Seven books I abandoned


When the teacher warned his son, “Of making many books there is no end” (Ecclesiastes 12:12), he wasn’t kidding. There are so many books out there to read—and even more that may make you feel ashamed for ever having read them.

I’ve shared a number of book lists over the last few months—on books new Christians should and shouldn’t read, on homosexuality, and prayer, among others—and today, I wanted to shake things up a bit: instead of telling you about books I think you should read, I want to share a bit about a few books I’ve abandoned.

Some of these are good books that, for whatever reason, I couldn’t get into. Some are terrible ones that were simply too awful to finish. And some might be on your bookshelf right now. Here’s a look:

Moby Dick by Herman Mellville. I know this is a classic work, but oh my gosh, it is one of the most awful books I’ve ever read. Or tried to read. I think I got through about 100 pages and wound up watching the movie instead.

Lord, Change My Attitude: Before It’s Too Late by James MacDonald. I know some people love his books, and there’s probably an unspoken rule that I’m supposed to because I go to a Harvest church, but I’ve never enjoyed any book I’ve read by MacDonald. I’ve tried several and gave up each time within a couple of chapters (in fact, there’s only one I ever managed to finish). They are consistently terribly written and painful to read.

Walking with God through Pain and Suffering by Timothy Keller. This one is probably a surprise since I really enjoy Keller’s work. He is always thoughtful and well-written (which itself is a wonderful contrast to so many books written by pastors). This one, I think, is a victim of timing: I was just in the wrong headspace when I was trying to read it, so it was abandoned. Perhaps I’ll try again someday.

The Gospel According to Jesus: What Is Authentic Faith? by John MacArthur. This, again, might be a shocker to some. There’s much that I agree with in the book, but dang, MacArthur’s tone makes it difficult to finish most of what he writes. This is one of those that I came really close to completing, but it took me a couple of years of picking it up and putting it down. It’s since left my personal library.

Community: Taking Your Small Group off Life Support by Brad House. My first thought as I started reading it: small groups, the Mars Hill way. That’s probably not giving House’s work a fair shake, but that combined with its dull (though technically correct) writing didn’t inspire me to finish it.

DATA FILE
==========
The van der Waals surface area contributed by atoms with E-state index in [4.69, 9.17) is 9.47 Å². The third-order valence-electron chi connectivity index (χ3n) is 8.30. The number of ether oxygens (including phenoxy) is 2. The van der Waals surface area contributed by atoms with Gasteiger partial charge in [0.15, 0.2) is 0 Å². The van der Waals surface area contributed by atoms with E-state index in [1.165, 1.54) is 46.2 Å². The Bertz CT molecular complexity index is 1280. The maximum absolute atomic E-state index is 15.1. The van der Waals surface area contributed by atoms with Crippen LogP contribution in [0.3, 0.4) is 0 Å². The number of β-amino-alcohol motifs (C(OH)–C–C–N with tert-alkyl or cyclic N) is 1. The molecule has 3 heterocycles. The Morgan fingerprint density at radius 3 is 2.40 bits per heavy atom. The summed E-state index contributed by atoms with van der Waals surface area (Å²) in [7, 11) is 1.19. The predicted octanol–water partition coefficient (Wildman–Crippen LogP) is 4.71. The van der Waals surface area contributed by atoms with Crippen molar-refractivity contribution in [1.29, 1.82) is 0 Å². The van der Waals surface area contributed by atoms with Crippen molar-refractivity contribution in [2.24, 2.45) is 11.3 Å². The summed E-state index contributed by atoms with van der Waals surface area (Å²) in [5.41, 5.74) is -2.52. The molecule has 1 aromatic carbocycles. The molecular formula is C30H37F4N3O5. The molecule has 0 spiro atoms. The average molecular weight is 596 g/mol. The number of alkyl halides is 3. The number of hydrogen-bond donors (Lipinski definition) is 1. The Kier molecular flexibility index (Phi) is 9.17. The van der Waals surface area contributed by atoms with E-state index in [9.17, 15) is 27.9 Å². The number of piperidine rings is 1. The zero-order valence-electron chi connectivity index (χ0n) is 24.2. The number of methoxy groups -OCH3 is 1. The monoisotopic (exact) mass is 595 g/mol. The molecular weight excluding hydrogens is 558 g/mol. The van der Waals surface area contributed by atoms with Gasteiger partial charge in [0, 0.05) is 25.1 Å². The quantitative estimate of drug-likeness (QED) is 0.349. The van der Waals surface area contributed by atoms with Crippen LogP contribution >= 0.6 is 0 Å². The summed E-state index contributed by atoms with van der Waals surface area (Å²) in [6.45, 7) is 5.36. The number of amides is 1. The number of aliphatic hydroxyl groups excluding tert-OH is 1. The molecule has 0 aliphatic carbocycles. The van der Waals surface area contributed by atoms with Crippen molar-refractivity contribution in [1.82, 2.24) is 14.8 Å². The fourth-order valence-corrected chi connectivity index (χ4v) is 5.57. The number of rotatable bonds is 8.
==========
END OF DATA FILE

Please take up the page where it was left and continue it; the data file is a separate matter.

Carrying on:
To Sell Is Human: The Surprising Truth About Moving Others by Daniel Pink. Pink’s work is actually pretty well-written, and the research he presents is always fascinating (I especially enjoyed Drive). But this one just didn’t grab me. So, I never finished it (though my son did destroy the dust jacket).

Steve Jobs by Walter Isaacson. Again, another well-written book, but it just didn’t grab me. It’s on my “try again sometime” list, so we’ll see.

So those are a few of the books I’ve abandoned. What are some of yours?

photo credit: gioiadeantoniis via photopin cc

Posted by Aaron Armstrong

Aaron is the author of several books for adults and children, as well as multiple documentaries and Bible studies. His latest book, I'm a Christian—Now What?: A Guide to Your New Life with Christ is available now.

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11 Replies to “Seven books I abandoned”

  1. I just can’t do Piper or Sproul. Don’t know why, I just can’t get through anything they’ve written.

    1. Piper I can definitely see. There are a few of his books that I just can’t get into at all.

  2. Womanly Dominion by Mark Chanski is one that I abandoned. I couldn’t quite put my finger on why it was rubbing me the wrong way. Everyone around me loved it, so I shelved it and figured I’d try it again some other time…after my negativity about it dissipated a little.

    Heaven At Home by Ginger Plowman was one that I really wanted to shelve but ended up not being able to because I was going through it with some other ladies. I really enjoyed her book, “Don’t Make Me Count to Three!”, but “Heaven At Home” really brought out some differences between us that made me dislike her book.